Lisnoff, Howard, The Humanist
The late January night has produced A sheets of wind-driven rain that have knocked out the power several times. It takes several attempts to get out of the warm comfort of my bed to leave through the still dark streets just after six o'clock in the morning. The rain has now turned to a fine but steady drizzle, the air heavy with a penetrating cold I know will cause discomfort after a short time performing escort service at a women's health clinic forty minutes away in the city.
I pull my car into a parking space in the fenced-in parking lot of the clinic. Traffic is light, as it's a Saturday, and mine is the first car in the lot as the street lamps turn off one by one in the gray winter dawn. Three-story, wood-shingled houses border one perimeter of the clinic's property, a flock of pigeons sits nearly motionless on one roof. The cold drizzle continues; it is a few days after the twenty-fifth anniversary of the landmark Roe v. Wade Supreme Court decision which made abortion legal.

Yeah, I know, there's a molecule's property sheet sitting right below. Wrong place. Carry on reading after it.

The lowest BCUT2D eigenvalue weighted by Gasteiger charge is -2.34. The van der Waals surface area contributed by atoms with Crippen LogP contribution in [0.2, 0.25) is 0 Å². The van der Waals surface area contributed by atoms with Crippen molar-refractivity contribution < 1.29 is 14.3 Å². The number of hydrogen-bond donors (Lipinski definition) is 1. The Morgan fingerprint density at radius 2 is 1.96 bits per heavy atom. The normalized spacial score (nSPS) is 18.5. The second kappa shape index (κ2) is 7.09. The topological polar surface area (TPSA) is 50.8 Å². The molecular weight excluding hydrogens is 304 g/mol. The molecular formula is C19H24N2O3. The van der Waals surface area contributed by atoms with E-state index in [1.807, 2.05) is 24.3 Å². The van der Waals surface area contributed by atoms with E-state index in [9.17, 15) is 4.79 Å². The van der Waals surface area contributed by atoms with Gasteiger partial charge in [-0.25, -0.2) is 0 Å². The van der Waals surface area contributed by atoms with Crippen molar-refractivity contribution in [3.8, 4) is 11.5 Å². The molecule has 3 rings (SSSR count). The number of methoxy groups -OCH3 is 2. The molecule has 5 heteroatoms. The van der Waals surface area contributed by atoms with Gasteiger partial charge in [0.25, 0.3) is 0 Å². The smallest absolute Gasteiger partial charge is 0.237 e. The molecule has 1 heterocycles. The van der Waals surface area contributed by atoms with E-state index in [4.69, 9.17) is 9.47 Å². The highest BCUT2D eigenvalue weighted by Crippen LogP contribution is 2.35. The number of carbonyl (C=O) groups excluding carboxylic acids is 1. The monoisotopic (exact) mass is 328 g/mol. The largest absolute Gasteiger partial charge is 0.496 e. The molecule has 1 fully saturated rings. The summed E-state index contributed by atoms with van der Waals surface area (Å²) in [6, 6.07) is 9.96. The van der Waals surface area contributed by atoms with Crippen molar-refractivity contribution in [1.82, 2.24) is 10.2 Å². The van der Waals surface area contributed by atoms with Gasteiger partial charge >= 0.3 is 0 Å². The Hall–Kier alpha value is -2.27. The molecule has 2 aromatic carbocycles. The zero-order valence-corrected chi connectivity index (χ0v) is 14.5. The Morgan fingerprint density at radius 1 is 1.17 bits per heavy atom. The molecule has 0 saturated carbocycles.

The parking lot begins to fill with clinic patients and workers. I follow one of the clinic's staffers to the back door of the red brick building and wait for her to return with the heavy orange sweatshirt that is the identifying mark of a volunteer escort. Within minutes, anti-abortion protesters begin to gather at the perimeter of the women's health center beyond the chain-link fence. It mercifully holds cedar slats that somewhat shield patients, staff, and volunteers from the posters of fetuses and the hackneyed slogans of the anti-abortion movement.
As my fellow escort approaches from the parking lot to where I stand beside the clinic, one of the protesters addresses me through the fence. I see she appears to be in her late sixties, dressed in a heavy dark overcoat, holding the likeness of a fetus. "One of you people don't happen to be Jewish...." she says. I lose my composure immediately. …